Adverse Medical Events Assessment
Continuous quality improvement has been and continues to be a central issue within health care. The medical office must perform certain activities in order to accomplish its goals in preventing medical errors and improving patient safety.
Adverse medical events refers to any error, incident, injury or other unintentional harm to a patient as a result of medical treatment. Adverse medical events are the result of system failures, human errors, or a combination of both.
System failures may be a result of:
- Poor communication
- Insufficient or absent documentation
- Inadequate resources
- Lack of internal controls
- Insufficient staffing levels
- Negative workplace culture
- Poor management decisions
Human errors may be a result of:
- Lack of proper training
- Failure to properly diagnose
- Delay in treatment
- Failures of attentional behaviors
- Lack of proper follow-up
- Poor performance
- Lack of motivation
To prevent adverse medical events, the medical office is responsible for the continuous assessment, monitoring, implementation and enforcing of processes that promote patient safety standards.
A complete assessment of adverse medical events involves 4 key components.
Identifying Potentially Preventable EventsAccording to the Centers of Medicare and Medicaid Services, there are four major categories of preventable events.
- Events Related to Infection Some examples are:
- Urinary tract infection
- Respiratory infection
- Bacterial infection
- Surgical site infection
- Allergic reaction
- Severe headache and dizziness
- Change in mental status
- Respiratory complication
- Excessive bleeding
- Cardiac complication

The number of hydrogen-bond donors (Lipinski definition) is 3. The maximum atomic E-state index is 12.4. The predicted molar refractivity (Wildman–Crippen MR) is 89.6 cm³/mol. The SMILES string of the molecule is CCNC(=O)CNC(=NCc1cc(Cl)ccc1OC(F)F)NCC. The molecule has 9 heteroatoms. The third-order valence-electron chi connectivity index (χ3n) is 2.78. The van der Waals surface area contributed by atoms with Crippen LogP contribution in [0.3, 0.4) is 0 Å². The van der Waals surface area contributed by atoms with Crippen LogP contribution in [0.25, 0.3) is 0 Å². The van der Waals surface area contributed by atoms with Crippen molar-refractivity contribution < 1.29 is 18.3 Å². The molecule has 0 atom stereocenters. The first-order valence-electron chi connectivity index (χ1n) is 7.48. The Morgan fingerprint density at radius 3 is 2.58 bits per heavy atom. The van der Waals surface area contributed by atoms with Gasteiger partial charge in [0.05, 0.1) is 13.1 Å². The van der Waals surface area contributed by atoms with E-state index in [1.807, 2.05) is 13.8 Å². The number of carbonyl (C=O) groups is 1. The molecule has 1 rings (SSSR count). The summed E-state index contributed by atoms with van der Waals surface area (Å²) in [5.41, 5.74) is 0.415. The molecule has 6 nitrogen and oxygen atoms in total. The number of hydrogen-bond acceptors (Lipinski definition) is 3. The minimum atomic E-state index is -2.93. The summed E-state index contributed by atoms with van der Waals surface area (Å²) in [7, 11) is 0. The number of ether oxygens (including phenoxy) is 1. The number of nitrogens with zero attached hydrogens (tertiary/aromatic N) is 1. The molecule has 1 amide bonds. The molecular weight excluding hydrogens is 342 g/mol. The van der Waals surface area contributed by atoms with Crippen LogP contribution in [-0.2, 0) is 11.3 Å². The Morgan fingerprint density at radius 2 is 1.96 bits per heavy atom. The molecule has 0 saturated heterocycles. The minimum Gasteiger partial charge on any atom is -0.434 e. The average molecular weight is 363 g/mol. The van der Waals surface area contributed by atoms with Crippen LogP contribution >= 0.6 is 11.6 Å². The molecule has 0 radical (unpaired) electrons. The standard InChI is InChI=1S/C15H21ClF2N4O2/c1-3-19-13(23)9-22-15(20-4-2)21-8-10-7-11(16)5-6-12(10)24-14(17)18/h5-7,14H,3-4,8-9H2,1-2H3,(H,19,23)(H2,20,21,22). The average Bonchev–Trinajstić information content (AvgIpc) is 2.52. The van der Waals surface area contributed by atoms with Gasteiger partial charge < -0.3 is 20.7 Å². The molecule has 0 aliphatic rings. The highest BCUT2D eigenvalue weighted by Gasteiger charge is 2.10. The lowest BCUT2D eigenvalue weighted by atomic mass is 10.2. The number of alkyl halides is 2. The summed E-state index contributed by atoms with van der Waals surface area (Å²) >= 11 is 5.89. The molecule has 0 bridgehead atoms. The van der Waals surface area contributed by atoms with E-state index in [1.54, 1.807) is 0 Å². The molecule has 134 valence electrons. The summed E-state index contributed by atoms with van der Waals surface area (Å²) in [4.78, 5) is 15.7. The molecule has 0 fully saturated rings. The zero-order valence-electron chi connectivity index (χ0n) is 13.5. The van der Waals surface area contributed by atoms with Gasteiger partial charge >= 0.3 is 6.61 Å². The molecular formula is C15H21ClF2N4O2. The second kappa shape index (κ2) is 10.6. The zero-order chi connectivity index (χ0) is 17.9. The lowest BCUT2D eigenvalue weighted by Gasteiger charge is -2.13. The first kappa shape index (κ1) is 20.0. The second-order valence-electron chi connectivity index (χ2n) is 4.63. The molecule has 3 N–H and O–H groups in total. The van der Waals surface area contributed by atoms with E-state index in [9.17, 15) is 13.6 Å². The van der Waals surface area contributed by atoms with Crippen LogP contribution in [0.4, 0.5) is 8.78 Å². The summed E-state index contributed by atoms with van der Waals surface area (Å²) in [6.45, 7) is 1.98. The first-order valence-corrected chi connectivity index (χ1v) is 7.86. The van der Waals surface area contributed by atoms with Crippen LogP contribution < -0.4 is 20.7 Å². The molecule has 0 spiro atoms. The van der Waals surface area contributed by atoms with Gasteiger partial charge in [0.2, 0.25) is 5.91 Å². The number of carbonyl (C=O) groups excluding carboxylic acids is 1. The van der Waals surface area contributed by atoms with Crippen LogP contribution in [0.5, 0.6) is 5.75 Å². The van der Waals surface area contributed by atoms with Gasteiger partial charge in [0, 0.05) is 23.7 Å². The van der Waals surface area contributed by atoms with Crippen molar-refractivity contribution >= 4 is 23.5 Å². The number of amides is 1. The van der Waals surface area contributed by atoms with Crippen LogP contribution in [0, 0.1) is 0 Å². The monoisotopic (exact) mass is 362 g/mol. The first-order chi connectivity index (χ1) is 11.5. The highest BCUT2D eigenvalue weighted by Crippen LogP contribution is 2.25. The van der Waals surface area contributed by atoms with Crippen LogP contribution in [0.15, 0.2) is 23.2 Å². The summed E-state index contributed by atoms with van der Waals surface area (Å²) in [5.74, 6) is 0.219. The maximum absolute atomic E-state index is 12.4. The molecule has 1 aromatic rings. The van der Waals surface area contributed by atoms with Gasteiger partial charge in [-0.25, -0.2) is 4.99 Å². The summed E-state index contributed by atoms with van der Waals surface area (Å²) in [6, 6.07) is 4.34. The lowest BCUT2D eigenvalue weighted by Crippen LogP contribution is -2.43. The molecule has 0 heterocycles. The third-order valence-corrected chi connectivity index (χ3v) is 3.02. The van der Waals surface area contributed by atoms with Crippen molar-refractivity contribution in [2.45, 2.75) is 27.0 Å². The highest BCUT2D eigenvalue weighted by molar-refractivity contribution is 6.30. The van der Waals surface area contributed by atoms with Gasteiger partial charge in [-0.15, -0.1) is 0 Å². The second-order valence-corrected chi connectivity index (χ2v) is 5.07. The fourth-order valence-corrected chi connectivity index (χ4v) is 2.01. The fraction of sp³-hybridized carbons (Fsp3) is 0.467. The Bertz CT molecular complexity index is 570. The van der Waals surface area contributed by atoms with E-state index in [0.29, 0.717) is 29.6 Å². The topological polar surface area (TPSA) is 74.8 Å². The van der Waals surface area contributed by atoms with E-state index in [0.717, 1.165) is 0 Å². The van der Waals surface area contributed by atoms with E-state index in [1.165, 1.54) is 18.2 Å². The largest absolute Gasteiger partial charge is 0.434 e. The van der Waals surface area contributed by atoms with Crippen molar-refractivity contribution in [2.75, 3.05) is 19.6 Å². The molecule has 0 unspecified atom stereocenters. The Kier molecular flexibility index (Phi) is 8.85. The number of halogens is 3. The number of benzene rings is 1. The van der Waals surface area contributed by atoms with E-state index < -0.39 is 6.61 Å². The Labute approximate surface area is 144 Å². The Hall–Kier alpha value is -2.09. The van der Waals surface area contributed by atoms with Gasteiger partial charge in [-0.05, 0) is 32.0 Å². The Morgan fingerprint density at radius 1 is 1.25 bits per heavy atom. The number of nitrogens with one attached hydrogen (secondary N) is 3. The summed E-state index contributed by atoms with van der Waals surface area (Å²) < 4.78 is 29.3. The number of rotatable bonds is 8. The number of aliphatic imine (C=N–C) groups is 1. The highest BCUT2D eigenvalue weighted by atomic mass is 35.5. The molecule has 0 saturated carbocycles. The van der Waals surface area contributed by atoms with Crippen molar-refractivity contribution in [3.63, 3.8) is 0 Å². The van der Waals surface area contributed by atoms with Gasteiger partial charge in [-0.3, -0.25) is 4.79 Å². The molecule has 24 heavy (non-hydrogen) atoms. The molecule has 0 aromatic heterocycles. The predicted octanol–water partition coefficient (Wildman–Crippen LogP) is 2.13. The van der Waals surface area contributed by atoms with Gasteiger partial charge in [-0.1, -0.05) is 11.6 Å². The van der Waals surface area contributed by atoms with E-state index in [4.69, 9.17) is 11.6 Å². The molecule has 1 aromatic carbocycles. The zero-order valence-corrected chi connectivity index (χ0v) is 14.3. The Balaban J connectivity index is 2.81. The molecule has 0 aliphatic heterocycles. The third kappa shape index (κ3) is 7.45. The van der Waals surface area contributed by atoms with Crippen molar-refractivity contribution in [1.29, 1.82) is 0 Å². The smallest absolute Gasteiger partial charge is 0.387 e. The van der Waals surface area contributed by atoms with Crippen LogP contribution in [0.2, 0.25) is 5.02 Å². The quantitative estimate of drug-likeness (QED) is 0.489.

- Foreign body left at surgery site
- Transmission of infection to patient
- Fractures or other injury due to patient fall
- Exacerbation of preexisting medical condition
- Congestive heart failure (CHF)
- Oxygen deficiency
Other adverse event categories include:Environmental
Product, Device or Equipment
Determining Preventability of Adverse Events
As part of the adverse medical events assessment, the medical office must determine which events are preventable. To precisely gauge the extent to which an event is preventable, the events identified as potentially preventable should be grouped into three categories.
- Preventable: The event is directly related to system failures or human error and could be avoided with proper assessment and implementation of continuous quality improvement.
- Non-Preventable: The event occurs despite proper protocol being followed and policies and procedures in place that meet acceptable quality standards.
- Unable to determine: The event is unable to be determined because data did not clearly support the circumstances surrounding the event.
Methods of Assessing Adverse Events
All methods of assessing adverse events should be identified for relevancy, validity and reliability. There are several tools to compile, classify and organize data for the purpose of error detection and monitoring within the medical office. Here are different methods for assessing adverse events.Medical record review
Incident reporting systems
Interviews and polls
The best methods are based on a standardized method of collecting data. Depending on the volume of the medical office, it may be necessary to use an electronic system. Manual tracking tends to be less effective than the use of electronic capture or software system which can record, track and monitor patient data in greater numbers.
Countermeasures for Adverse Medical Events
The effectiveness of assessing adverse medical events also relies on how well the countermeasure matches the type of event and whether the event is a result of system failure or human error.
During your assessment, consider the countermeasures currently in place as they relate to the identified events.
Are your countermeasures utilized in a way that provides a sufficient method of preventing and detecting adverse medical events?
- Red flags: Provide an effective reminder system for certain tasks
- Checklists: Provide assurance that each task is identified and performed
- Inspections: Provide a backup to help avoid or respond early to errors
- Continuing education: Provide learning opportunities on an ongoing basis
- Motivation: Get maximum performance from your employees